We have recently begun to explore how the bacteria co-regulate the rate of different biosynthetic processes in the cell. Here we explored how the cell controls the rate of cell wall synthesis relative to growth rate.  Surprisingly, we found that the overall cellular growth rate was relegated by the cell wall precursor lipid II, signaling that is mediated by the kinase PrkC. This work showed Monod’s growth law does not hold for Bacillus (they have spare ribosomal capacity), and we can make them grow faster than they should in carbon-limited media (Yingjie Sun and Syliva Hurlmann) 

  • Sun Y†, Hürlimann S†, Garner E. Growth rate is modulated by monitoring cell wall precursors in Bacillus subtilis. Nat Microbiol. 2023 Mar;8(3):469-480. doi: 10.1038/s41564-023-01329-7. Epub 2023 Feb 16. PMID: 36797487.

The forces and mechanisms underlying bacterial cell division.

Our recent studies also brought us into the field of bacterial cell division, where we examined the dynamics of the proteins of the “divisome”, the macihery that divides the cell, which contains the polyemrs FtsZ and FtsA, as well as division enzymes and other proteins.   

Our first study of the B. subtilis division machinery discovered that FtsZ/FtsA filaments treadmill around the division plane, and that – in rich growth – the rate the enzymes move around the cell, the rate they insert material into the cell wall is limited by the treadmilling rate, and that the rate the Z ring constricts to divide bacteria is limited by the treadmilling rate (Alex Bisson, Georga Squyres).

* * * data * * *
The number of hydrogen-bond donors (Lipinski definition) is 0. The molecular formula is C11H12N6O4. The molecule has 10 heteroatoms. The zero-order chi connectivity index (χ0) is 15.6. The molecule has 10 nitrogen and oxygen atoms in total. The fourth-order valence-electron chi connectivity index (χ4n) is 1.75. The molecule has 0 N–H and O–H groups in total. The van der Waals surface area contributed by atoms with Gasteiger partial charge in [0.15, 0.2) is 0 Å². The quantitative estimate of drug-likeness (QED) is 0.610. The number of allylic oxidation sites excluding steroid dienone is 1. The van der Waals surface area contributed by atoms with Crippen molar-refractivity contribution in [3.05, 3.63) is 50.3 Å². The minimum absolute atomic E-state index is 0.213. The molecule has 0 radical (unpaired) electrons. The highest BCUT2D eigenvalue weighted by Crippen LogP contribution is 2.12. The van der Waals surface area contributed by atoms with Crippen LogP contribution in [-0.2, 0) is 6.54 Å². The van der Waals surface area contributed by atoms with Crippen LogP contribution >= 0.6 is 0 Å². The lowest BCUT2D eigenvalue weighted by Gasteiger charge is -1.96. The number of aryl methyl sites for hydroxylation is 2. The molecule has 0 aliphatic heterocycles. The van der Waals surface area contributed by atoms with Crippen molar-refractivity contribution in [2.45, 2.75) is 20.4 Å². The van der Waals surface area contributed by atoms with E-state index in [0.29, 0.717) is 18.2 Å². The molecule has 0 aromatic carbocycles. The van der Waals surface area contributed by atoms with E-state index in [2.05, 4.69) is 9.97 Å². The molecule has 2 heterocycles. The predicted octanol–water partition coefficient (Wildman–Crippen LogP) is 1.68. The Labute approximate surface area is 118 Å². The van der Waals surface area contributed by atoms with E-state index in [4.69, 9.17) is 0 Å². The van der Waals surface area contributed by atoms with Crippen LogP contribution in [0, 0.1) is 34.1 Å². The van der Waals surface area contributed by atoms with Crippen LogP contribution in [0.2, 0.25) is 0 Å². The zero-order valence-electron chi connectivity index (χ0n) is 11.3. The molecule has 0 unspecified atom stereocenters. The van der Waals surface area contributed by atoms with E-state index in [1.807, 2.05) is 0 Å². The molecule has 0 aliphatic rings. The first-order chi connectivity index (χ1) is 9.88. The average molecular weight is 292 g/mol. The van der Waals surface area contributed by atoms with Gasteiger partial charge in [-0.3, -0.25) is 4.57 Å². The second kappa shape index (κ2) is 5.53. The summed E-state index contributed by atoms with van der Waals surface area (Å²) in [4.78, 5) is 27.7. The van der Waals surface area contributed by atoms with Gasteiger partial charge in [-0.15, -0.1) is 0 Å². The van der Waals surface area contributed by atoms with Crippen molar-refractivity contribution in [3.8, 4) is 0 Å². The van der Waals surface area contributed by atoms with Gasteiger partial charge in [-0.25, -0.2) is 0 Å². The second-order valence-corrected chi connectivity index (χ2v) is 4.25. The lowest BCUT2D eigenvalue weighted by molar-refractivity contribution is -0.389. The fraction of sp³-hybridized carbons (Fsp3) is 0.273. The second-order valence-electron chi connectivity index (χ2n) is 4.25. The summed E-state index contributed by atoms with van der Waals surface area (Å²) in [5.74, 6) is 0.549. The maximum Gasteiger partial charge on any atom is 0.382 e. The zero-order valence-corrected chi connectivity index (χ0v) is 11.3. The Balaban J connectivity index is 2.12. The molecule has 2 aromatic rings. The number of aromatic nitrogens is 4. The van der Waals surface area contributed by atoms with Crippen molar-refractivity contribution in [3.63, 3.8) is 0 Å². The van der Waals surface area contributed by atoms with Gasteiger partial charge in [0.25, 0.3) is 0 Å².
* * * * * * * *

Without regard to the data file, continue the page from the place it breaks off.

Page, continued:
• Bisson-Filho AW†, Hsu Y-P†, Squyres GR†, Kuru E†, Wu F, Jukes C, Sun Y, Dekker C*, Holden S*, VanNieuwenhze MS*, Brun YV*, Garner EC*. Treadmilling by FtsZ filaments drives peptidoglycan synthesis and bacterial cell division. Science. 2017 Feb 17;355(6326):739-43. doi: 10.1126/science.aak9973. Erratum in: Science. 2020 Jan 17;367(6475): PMID: 28209898; PMCID: PMC5485650.

We next examined the role of the proteins that bind to FtsZ. While the FtsZ binding proteins have no effects on the treadmilling rates or filament lengths in vivo, their essential role is to condense FtsZ filaments into a sharp ring: without condensation, the rings remain as loose spirals, and even though the associated enzymes still make cell wall, the cells cannot initiate cell division without ring condensation, and the cells eventually die (Georgia Squyres and Matt Holmes). 

  • Squyres GR, Holmes MJ, Barger SR, Pennycook BR, Ryan J, Yan VT, Garner EC. Single-molecule imaging reveals that Z-ring condensation is essential for cell division in Bacillus subtilis. Nat Microbiol. 2021 May;6(5):553-562. doi: 10.1038/s41564-021-00878-z. Epub 2021 Mar 18. PMID: 33737746; PMCID: PMC8085161.